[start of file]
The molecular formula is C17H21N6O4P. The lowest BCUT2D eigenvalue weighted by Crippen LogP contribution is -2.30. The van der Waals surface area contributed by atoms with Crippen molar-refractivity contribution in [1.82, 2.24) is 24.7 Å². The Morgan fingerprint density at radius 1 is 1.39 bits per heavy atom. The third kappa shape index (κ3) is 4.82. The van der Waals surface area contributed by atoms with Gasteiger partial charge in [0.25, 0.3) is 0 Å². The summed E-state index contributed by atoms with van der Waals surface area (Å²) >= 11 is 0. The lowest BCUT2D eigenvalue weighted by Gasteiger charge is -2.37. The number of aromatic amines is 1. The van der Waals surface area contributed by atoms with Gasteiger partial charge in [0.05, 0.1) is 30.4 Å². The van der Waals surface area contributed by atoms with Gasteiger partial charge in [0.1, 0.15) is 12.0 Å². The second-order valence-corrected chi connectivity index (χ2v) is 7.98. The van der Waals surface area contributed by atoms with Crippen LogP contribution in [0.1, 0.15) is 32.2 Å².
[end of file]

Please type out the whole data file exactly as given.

The molecular formula is C17H21N6O4P. The lowest BCUT2D eigenvalue weighted by Crippen LogP contribution is -2.30. The van der Waals surface area contributed by atoms with Crippen molar-refractivity contribution in [1.82, 2.24) is 24.7 Å². The Morgan fingerprint density at radius 1 is 1.39 bits per heavy atom. The third kappa shape index (κ3) is 4.82. The van der Waals surface area contributed by atoms with Gasteiger partial charge in [0.25, 0.3) is 0 Å². The summed E-state index contributed by atoms with van der Waals surface area (Å²) >= 11 is 0. The lowest BCUT2D eigenvalue weighted by Gasteiger charge is -2.37. The number of aromatic amines is 1. The van der Waals surface area contributed by atoms with Gasteiger partial charge in [0.05, 0.1) is 30.4 Å². The van der Waals surface area contributed by atoms with Gasteiger partial charge in [0.1, 0.15) is 12.0 Å². The second-order valence-corrected chi connectivity index (χ2v) is 7.98. The van der Waals surface area contributed by atoms with Crippen LogP contribution in [0.1, 0.15) is 32.2 Å².